Vincent van Gogh, letter to Émile Bernard, Arles, 29 July 1888, Letter 12, page 2
Thaw Collection, given in honor of Charles E. Pierce, Jr., 2007
It would be a treat for me to spend a morning with you in the Dutch gallery. All that is barely
describable. But in front of the paintings I could show you marvels and miracles that are the reason
that, for me, the primitives really don't have my admiration first and foremost and most directly.
But there you are; I'm so far from eccentric. A Greek statue, a peasant by Millet, a Dutch portrait, a
nude woman by Courbet or Degas, these calm and modeled perfections are the reason that many other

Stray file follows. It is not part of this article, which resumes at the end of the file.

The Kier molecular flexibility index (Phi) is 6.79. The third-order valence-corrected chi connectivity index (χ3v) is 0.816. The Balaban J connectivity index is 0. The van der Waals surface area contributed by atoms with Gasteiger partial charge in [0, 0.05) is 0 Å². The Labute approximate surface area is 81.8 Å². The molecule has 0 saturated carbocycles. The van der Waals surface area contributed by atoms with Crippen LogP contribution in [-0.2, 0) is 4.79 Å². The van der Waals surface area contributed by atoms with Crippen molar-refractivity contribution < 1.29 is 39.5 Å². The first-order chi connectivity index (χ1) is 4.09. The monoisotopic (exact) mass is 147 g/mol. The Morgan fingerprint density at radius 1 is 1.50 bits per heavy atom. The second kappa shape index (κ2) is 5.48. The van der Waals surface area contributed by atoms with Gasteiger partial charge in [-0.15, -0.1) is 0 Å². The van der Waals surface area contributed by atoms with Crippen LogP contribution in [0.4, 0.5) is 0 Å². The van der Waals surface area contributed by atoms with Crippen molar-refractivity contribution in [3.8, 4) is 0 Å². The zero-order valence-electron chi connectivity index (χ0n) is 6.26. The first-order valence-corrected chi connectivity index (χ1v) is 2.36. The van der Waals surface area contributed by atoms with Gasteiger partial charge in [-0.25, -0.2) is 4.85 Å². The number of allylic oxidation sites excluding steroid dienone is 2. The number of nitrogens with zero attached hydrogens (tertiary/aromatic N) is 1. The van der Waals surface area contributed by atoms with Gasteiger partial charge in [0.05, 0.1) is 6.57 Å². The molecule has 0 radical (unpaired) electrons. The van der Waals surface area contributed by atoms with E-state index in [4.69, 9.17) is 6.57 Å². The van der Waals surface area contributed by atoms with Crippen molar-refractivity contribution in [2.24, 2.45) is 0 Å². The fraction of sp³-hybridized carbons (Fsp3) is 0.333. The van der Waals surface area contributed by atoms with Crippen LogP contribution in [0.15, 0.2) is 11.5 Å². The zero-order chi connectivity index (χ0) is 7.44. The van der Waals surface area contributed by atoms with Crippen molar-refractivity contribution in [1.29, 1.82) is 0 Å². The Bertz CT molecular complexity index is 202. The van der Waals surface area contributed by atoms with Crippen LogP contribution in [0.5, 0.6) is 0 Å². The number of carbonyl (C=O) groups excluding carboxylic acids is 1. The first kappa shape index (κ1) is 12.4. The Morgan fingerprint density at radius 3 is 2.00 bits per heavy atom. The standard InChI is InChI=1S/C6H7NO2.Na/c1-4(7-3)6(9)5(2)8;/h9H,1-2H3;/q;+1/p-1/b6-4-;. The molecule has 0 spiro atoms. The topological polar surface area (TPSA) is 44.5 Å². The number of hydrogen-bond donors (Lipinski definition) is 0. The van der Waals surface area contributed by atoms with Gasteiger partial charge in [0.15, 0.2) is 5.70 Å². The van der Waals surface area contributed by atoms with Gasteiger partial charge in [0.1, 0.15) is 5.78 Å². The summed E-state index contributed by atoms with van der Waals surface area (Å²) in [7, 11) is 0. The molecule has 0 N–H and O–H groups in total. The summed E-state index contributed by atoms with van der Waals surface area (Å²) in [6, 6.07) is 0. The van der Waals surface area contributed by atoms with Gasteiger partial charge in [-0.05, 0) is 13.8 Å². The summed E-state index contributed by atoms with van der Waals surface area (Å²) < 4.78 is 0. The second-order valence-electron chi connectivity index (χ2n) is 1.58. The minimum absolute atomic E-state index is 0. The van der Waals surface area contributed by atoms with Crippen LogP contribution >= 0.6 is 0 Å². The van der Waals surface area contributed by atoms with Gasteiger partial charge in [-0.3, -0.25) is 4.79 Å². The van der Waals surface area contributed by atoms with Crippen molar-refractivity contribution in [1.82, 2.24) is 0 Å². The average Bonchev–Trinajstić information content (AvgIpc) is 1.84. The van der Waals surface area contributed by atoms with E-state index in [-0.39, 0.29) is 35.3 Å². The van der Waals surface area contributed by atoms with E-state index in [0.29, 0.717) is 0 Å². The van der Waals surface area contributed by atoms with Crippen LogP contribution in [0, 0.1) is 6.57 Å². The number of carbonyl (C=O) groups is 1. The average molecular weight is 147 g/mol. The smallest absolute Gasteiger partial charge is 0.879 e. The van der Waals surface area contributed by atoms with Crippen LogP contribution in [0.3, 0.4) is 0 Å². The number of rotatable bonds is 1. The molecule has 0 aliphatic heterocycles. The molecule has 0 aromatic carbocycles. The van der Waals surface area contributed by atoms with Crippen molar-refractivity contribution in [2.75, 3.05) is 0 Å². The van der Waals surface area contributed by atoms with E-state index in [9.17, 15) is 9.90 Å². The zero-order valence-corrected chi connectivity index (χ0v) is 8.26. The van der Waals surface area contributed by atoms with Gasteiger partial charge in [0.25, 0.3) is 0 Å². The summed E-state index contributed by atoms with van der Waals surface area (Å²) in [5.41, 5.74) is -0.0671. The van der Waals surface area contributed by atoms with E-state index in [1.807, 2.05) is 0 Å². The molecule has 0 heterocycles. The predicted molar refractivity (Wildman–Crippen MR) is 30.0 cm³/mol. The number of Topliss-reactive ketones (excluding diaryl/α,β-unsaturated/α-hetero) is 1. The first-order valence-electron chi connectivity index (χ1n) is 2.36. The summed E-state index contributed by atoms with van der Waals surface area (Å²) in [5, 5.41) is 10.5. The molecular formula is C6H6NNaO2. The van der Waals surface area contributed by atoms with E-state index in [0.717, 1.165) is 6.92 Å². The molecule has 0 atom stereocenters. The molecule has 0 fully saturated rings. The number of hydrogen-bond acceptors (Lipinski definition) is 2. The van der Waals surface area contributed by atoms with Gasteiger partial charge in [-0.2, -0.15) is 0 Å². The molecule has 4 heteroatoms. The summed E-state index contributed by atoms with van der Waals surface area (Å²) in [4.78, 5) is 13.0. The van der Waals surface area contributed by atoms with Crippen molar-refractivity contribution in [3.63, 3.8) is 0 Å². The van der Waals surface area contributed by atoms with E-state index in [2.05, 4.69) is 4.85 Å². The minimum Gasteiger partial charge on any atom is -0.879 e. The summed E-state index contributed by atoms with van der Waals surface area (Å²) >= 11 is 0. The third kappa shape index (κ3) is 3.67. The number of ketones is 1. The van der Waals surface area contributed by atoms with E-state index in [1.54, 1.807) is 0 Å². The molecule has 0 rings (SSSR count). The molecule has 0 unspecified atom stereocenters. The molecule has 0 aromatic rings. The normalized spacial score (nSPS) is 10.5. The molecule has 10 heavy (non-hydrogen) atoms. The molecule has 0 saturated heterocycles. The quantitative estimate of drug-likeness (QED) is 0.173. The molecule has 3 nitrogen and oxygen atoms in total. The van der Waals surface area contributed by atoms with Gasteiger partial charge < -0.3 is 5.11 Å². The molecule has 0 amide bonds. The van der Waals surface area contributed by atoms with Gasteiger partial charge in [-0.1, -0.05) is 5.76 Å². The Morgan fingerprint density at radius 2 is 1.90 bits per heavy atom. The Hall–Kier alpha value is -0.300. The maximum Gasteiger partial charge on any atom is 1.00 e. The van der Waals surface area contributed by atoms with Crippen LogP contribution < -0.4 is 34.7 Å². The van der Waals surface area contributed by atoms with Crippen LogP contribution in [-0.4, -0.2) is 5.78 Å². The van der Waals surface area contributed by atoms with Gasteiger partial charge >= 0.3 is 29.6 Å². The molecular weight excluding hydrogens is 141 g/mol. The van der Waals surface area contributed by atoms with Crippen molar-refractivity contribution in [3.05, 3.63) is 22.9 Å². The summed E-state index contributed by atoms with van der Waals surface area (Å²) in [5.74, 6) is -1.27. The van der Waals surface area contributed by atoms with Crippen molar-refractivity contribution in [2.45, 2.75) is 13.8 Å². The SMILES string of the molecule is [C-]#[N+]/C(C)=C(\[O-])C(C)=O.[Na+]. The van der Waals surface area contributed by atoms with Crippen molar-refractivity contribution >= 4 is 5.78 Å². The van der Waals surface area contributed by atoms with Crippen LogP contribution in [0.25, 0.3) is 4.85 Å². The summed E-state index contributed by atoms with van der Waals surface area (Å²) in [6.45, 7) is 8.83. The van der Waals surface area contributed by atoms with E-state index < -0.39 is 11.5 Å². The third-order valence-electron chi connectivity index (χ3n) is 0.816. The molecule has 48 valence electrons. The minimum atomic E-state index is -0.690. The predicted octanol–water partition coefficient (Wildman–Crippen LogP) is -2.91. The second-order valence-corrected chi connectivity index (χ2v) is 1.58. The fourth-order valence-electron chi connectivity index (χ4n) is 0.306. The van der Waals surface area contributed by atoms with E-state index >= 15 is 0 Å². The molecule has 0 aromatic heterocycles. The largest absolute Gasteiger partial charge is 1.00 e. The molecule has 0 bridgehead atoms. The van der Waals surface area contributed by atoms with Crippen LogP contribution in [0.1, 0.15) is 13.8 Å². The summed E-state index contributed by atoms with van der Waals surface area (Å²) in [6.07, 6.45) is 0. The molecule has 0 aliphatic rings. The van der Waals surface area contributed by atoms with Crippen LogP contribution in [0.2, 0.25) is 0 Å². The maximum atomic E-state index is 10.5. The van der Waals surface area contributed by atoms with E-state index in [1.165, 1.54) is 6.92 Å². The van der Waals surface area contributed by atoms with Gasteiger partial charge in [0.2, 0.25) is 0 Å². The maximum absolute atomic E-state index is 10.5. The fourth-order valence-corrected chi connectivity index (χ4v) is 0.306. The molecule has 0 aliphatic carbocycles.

things, the primitives as well as the Japanese, seem to me . . . like WRITING WITH A PEN; they interest me
infinitely . . . but something complete, a perfection, makes the infinite tangible to us.
And to enjoy such a thing is like coitus, the moment of the infinite.
For instance, do you know a painter called Vermeer, who, for example, painted a very beautiful
Dutch lady, pregnant? This strange painter's palette is blue, lemon yellow, pearl gray, black, white. Of
course, in his few paintings there are, if it comes to it, all the riches of a complete palette, but the
arrangement of lemon yellow, pale blue, pearl gray is as characteristic of him as the black, white, gray,
pink is of Velázquez.
Anyway, I know, Rembrandt and the Dutch are scattered around museums and collections, and
it's not very easy to form an idea of them if you only know the Louvre.
© 2007 Van Gogh Museum, Amsterdam